It’s that time of year when garden vegetables and weeds alike are growing inches overnight. If you’re like us, tomatoes are a darling in your garden, but it can be tricky to keep these wily vines in check. There are lots of ways to stake or trellis tomatoes and keep them contained. Here are some of our favorites.
Why stake tomatoes?
Before we get into how to stake tomatoes, let’s back up and ask why. In the wild, tomato plants (Solanum lycopersicum and other species) don’t have a friendly primate following them around, making sure they don’t sprawl all over the ground. That’s because they’re naturally vining plants and they don’t mind the ungainly posture. In fact, adventitious roots will grow where their stems contact soil. This means they can get more water and nourishment. Or, if a vine breaks, it can make it on its own as a whole new plant. When tomato fruits rot, resting on the ground, their seeds spread and make more tomato plants.
So why do we want to give tomatoes a lift by staking? Well, because we have different goals for the tomato plants than they have for themselves. Our main objective is more sweet, juicy tomato fruits. Whereas their main goal (at least biologically; I’ve never been able to ask a tomato plant existential questions) is to perpetuate themselves as tomato plants.
When we stake tomatoes, we’re getting them to give us more of what we want. These are the benefits of staking tomatoes:
- Staking keeps the fruit from rotting on the ground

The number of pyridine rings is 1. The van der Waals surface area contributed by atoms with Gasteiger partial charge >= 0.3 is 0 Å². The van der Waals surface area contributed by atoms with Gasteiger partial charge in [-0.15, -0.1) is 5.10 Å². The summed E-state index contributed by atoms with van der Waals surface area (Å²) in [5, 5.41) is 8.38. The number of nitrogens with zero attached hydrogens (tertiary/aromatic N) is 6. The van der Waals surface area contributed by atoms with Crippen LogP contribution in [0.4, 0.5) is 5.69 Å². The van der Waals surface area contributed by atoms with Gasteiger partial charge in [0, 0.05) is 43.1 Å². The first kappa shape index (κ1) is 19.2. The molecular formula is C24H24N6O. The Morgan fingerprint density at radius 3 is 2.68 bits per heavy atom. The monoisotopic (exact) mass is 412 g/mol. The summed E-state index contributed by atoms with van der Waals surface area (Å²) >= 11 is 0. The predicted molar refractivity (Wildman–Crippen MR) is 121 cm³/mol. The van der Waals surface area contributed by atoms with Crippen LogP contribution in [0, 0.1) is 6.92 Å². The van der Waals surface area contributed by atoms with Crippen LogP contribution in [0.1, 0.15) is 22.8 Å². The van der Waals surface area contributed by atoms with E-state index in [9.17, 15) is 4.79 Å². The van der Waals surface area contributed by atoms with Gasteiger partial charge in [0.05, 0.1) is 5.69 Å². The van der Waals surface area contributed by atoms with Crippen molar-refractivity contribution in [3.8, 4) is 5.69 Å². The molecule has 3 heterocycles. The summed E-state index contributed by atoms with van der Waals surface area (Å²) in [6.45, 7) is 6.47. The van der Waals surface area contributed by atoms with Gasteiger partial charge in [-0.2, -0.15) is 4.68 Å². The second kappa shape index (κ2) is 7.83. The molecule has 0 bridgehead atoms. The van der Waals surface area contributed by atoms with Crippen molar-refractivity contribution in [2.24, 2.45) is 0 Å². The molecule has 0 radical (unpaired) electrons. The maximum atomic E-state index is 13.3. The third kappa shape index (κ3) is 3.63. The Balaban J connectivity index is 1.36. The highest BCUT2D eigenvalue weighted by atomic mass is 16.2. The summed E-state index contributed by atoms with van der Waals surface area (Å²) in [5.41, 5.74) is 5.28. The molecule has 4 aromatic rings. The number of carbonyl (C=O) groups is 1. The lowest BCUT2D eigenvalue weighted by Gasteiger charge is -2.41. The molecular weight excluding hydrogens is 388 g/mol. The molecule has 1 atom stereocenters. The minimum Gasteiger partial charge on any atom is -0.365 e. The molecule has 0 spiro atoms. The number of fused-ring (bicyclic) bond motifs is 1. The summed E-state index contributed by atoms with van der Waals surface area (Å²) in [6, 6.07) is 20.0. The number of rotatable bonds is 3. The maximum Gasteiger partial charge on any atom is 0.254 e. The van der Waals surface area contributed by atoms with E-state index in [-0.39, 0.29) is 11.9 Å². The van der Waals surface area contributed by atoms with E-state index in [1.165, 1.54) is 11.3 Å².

- Picking is easier when fruit is elevated
- Lifting the plants up allows for more airflow (which reduces fungal and other diseases)
- Less soil contact = fewer chances of late blight and other diseases infecting the plant
- Staked tomatoes are trained to stay in their own space and not crowd their neighbors
- It’s easier to prune tomato plants that are staked
- Mulching is much easier under elevated plants
How to choose a tomato staking method
Just like everything in the garden (and life), there isn’t just one way to support your tomato plants. How to stake tomatoes depends on several factors. When you’re deciding how to stake your tomatoes, ask yourself these questions:
- How many tomato plants are you growing?
- Are your tomato varieties determinate (bushy) or indeterminate (tall, viney)?
- What is your climate like?
- What materials do you have on hand?
- What’s your budget for staking tomatoes?
If you’re growing just a few tomatoes, any of the options below will do. But if you’ve got a big field of 20+ plants, cages are probably impractical. When you’re dealing with determinate varieties of tomatoes, staking can be less beefy and cages more flimsy, whereas indeterminate varieties need strong support.
To get detailed video instruction on several tomato-staking methods, plus so much more, check out our Online Gardening School.
Here in the Southeast, we get a lot of summer rain. Our climate is loved by all manner of fungi, including those that destroy tomatoes. Because of this, we need to choose a system that allows for maximum airflow around our tomato plants. The “Florida weave” (see below) isn’t our best bet. If you live in a drier climate, it might be more ideal.
Lots of materials that you might have lying around could be helpful in staking tomatoes. Some examples are old pieces of wire fencing, bamboo poles. string, wire, even old panty hose (to rip into strips and use to tie tomatoes to their stakes)! Things like T-posts and UV resistant rope can be helpful, but aren’t necessary if they’re out of your budget.
How to stake tomatoes – 5 different methods
These 5 methods have different advantages and disadvantages. It’s even possible that you will use more than one of them if you have tomatoes planted in different locations, or are growing several different varieties. Trying out more than one method from year to year is worth it so that you can determine which works best for you.
- Tomato cages
- Wooden stake (with optional tripod variation)
- String trellis
- Fence panel
- Florida weave